And, as I said in my last post, the North did not stop short of decrying the perceived hypocrisy of the UN member states who have both Nuclear weapons and launch vehicles, they singled out the United States (declaring all UNSC members are puppets), and then say that were going to launch some rockets and explode nuclear weapons "aimed at the United States", that the time for talk was over, and declare that "Settling accounts with the U.S. needs to be done with force, not with words as it regards jungle law as the rule of its survival."
To assume these statements reflect their actual point of view and are not mostly political maneuvering aimed at raising tensions, you have to assume they're either crazy, have zero understanding of how the international community works, or that their accusations that some sort of US-led globe-spanning cabal (that somehow includes all UNSC members) exists is actually true. All signs point to these statements, which have fueled the crisis, are intentionally provocative.
keep in mind these are primarily internal documents aimed at their own people.
They are not. These statements are published in English on the internet, by the official state mouthpiece. This is the state media translating their own provocative propaganda into the native tongue of their ostensible enemies and making it available on a medium that their own people don't have access to. At the very least, they should be aware not only western media but other governments take these KCNA statements as official positions of the North Korean government. If they wanted to keep it on the down-low, they wouldn't do that. KCNA is the primary way the North Korean government publically communicates to the outside world, and nearly the only way.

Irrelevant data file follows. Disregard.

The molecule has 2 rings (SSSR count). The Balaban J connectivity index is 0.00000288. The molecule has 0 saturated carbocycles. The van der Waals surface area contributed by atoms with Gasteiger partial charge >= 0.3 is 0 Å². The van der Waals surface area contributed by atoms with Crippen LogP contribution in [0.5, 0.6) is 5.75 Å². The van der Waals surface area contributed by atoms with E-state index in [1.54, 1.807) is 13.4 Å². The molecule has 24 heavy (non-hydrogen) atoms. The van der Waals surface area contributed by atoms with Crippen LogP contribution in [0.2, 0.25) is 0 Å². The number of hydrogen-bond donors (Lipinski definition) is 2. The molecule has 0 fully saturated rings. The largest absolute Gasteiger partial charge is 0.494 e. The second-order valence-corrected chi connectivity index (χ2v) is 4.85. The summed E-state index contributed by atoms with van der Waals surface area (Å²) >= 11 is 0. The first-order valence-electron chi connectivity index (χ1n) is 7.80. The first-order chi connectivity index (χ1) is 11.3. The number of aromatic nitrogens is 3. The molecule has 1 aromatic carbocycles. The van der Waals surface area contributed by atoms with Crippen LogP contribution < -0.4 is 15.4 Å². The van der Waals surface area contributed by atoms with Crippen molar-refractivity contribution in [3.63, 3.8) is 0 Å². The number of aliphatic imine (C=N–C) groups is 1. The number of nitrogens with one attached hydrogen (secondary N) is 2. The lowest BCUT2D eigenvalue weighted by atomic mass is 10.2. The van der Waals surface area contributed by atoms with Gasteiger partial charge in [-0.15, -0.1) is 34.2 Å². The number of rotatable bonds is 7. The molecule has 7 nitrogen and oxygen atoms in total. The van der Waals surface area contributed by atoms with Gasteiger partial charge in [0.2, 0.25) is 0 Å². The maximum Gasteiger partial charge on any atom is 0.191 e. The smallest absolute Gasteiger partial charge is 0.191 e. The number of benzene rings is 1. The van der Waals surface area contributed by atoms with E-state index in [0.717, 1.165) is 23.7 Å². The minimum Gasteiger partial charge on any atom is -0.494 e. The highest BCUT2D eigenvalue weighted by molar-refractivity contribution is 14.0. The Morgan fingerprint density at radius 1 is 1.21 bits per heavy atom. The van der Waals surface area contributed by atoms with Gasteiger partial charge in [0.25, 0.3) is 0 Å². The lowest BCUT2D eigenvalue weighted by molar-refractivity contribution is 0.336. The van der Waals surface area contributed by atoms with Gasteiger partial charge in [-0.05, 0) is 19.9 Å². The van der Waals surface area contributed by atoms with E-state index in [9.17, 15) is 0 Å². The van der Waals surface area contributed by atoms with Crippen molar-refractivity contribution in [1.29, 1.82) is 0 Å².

So going back to your original assertions and why I responded to this topic in the first place:
Keep in mind that for every bit of crazy internal propaganda that they have (a lot of which is actually justified, seeing as they actually are under seige and constant threat from us), there is just as much external propaganda coming from us that's designed to make them look even more crazy than they really are. The amount of propaganda in our media aimed against the enemies (or exploited allies, whatever) of the west is pretty ridiculous TBH...
Western media mostly quotes KCNA directly, and sometimes jumps to conclusions about what it says, but far less often than "just as much".
The US rehearsed the nuclear bombing of the North, while the South threatened the survival of the North. In response, the North is making all sorts of counter threats and promising to defend themselves...
The idea that they're being the aggressor here is totally down to how you spin the story.
The US sent bombers after the North exploded an honest-to-God nuclear bomb, and launched a satellite which the international community, not just the US, associates with ICBM development. The idea that they're being the aggressor here is supported by repeated UNSC resolutions, which I guess you could count as "spin."